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Chris Hadfield
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UK medical student creates handbook to show clinical symptoms on darker skin

Doctors may be missing fatal illnesses because medical textbooks are biased toward white skin.

Photo Credit: St George's University of London
  • A medical student in the UK recently created a handbook to help trainee doctors recognize life-threatening conditions on black and brown skin.
  • "Mind the Gap" includes images that display how certain illnesses appear on both darker and lighter skin tones.
  • The COVID-19 pandemic has exacerbated problems with suspected coronavirus patients being asked if they are "pale" or if their lips "turned blue".
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The trouble with judging historical figures by today’s moral standards

Monuments are under attack in America. How far should we go in re-examining our history?

Photo by PARKER MICHELS-BOYCE/AFP via Getty Images.
  • Historical American monuments and sculptures are under attack by activists.
  • The monuments are accused of celebrating racist history.
  • Toppling monuments is a process that often happens in countries but there's a danger of bias.
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Why the illusory truth effect works

Repeating lies makes people believe they are true, show studies.

  • Two recent studies looked at the illusory truth effect.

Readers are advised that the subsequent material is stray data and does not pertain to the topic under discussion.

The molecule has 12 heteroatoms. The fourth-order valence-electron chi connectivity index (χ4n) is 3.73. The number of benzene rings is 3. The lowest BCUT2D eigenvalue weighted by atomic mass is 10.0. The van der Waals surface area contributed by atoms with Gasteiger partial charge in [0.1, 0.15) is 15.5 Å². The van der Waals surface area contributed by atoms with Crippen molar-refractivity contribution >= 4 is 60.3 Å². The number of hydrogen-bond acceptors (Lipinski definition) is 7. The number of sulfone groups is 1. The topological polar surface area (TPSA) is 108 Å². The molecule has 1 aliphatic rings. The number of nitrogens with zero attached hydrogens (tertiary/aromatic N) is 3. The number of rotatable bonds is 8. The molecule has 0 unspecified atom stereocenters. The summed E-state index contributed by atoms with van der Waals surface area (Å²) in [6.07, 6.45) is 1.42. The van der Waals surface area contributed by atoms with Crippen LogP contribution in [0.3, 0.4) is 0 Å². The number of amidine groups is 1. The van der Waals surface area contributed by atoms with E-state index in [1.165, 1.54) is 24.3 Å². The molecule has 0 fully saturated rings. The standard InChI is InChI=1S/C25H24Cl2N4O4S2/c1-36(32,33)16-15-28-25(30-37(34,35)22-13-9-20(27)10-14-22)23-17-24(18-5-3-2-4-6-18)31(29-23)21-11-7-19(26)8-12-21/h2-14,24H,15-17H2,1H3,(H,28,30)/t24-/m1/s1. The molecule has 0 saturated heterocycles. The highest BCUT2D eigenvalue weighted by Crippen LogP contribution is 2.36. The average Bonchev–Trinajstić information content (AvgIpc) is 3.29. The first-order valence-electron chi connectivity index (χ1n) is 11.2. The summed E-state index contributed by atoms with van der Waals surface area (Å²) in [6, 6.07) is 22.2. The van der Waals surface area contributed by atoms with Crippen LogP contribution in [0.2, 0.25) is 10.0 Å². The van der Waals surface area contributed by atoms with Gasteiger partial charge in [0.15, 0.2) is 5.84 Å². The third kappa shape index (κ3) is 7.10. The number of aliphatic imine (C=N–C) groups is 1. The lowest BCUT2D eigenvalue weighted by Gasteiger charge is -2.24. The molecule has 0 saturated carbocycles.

• The effect describes our propensity to start believing untrue statements if they are repeated.
  • The phenomenon is a universal bias linked to cognitive fluency but can be counterbalanced.
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Should students learn about their implicit biases in grade school?

The development of implicit biases starts at a young age and then they get reinforced over time.

Photo credit: Education Images / Universal Images Group via Getty Images
  • Awareness of your implicit biases can lessen their effect.
  • In the classic "Draw-A-Scientist Test" young students overwhelmingly drew similar representations of a scientist.
  • Teaching young people to become aware of the idea of their "implicit biases" could help them better understand their peers.
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Exposing our hidden biases curbs their influence, new research suggests

Do you know the implicit biases you have? Here are some ways to find them out.

Image source: Hinterhaus Productions / Getty
  • A study finds that even becoming aware of your own implicit bias can help you overcome it.
  • We all have biases. Some of them are helpful — others not so much.
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